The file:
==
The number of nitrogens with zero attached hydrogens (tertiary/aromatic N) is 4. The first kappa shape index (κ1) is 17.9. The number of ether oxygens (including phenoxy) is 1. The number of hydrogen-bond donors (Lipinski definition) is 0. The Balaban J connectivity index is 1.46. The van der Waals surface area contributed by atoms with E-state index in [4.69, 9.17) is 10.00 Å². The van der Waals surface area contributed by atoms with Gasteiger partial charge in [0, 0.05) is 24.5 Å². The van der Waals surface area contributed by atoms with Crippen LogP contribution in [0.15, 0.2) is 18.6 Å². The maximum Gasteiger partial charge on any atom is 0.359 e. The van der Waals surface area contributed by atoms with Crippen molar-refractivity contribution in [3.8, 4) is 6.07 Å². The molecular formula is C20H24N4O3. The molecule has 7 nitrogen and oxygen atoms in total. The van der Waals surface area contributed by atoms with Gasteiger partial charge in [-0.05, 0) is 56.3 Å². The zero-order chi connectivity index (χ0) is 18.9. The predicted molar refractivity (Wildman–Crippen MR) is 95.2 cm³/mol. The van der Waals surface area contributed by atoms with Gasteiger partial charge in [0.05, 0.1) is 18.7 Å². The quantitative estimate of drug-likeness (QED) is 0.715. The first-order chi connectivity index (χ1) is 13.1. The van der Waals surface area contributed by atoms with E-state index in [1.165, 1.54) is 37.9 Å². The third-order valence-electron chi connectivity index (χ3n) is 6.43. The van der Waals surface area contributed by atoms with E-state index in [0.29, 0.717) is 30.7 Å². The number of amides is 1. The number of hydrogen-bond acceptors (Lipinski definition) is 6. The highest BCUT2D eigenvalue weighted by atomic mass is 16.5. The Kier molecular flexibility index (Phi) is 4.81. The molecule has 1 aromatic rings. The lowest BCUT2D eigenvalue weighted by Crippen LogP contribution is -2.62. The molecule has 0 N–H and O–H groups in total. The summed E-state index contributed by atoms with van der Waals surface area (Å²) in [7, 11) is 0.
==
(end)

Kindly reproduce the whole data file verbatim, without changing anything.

The number of nitrogens with zero attached hydrogens (tertiary/aromatic N) is 4. The first kappa shape index (κ1) is 17.9. The number of ether oxygens (including phenoxy) is 1. The number of hydrogen-bond donors (Lipinski definition) is 0. The Balaban J connectivity index is 1.46. The van der Waals surface area contributed by atoms with E-state index in [4.69, 9.17) is 10.00 Å². The van der Waals surface area contributed by atoms with Gasteiger partial charge in [0, 0.05) is 24.5 Å². The van der Waals surface area contributed by atoms with Crippen LogP contribution in [0.15, 0.2) is 18.6 Å². The maximum Gasteiger partial charge on any atom is 0.359 e. The van der Waals surface area contributed by atoms with Crippen molar-refractivity contribution in [3.8, 4) is 6.07 Å². The molecular formula is C20H24N4O3. The molecule has 7 nitrogen and oxygen atoms in total. The van der Waals surface area contributed by atoms with Gasteiger partial charge in [-0.05, 0) is 56.3 Å². The zero-order chi connectivity index (χ0) is 18.9. The predicted molar refractivity (Wildman–Crippen MR) is 95.2 cm³/mol. The van der Waals surface area contributed by atoms with Gasteiger partial charge in [0.05, 0.1) is 18.7 Å². The quantitative estimate of drug-likeness (QED) is 0.715. The first-order chi connectivity index (χ1) is 13.1. The van der Waals surface area contributed by atoms with E-state index in [1.165, 1.54) is 37.9 Å². The third-order valence-electron chi connectivity index (χ3n) is 6.43. The van der Waals surface area contributed by atoms with E-state index in [0.29, 0.717) is 30.7 Å². The number of amides is 1. The number of hydrogen-bond acceptors (Lipinski definition) is 6. The highest BCUT2D eigenvalue weighted by atomic mass is 16.5. The Kier molecular flexibility index (Phi) is 4.81. The molecule has 1 aromatic rings. The lowest BCUT2D eigenvalue weighted by Crippen LogP contribution is -2.62. The molecule has 0 N–H and O–H groups in total. The summed E-state index contributed by atoms with van der Waals surface area (Å²) in [7, 11) is 0.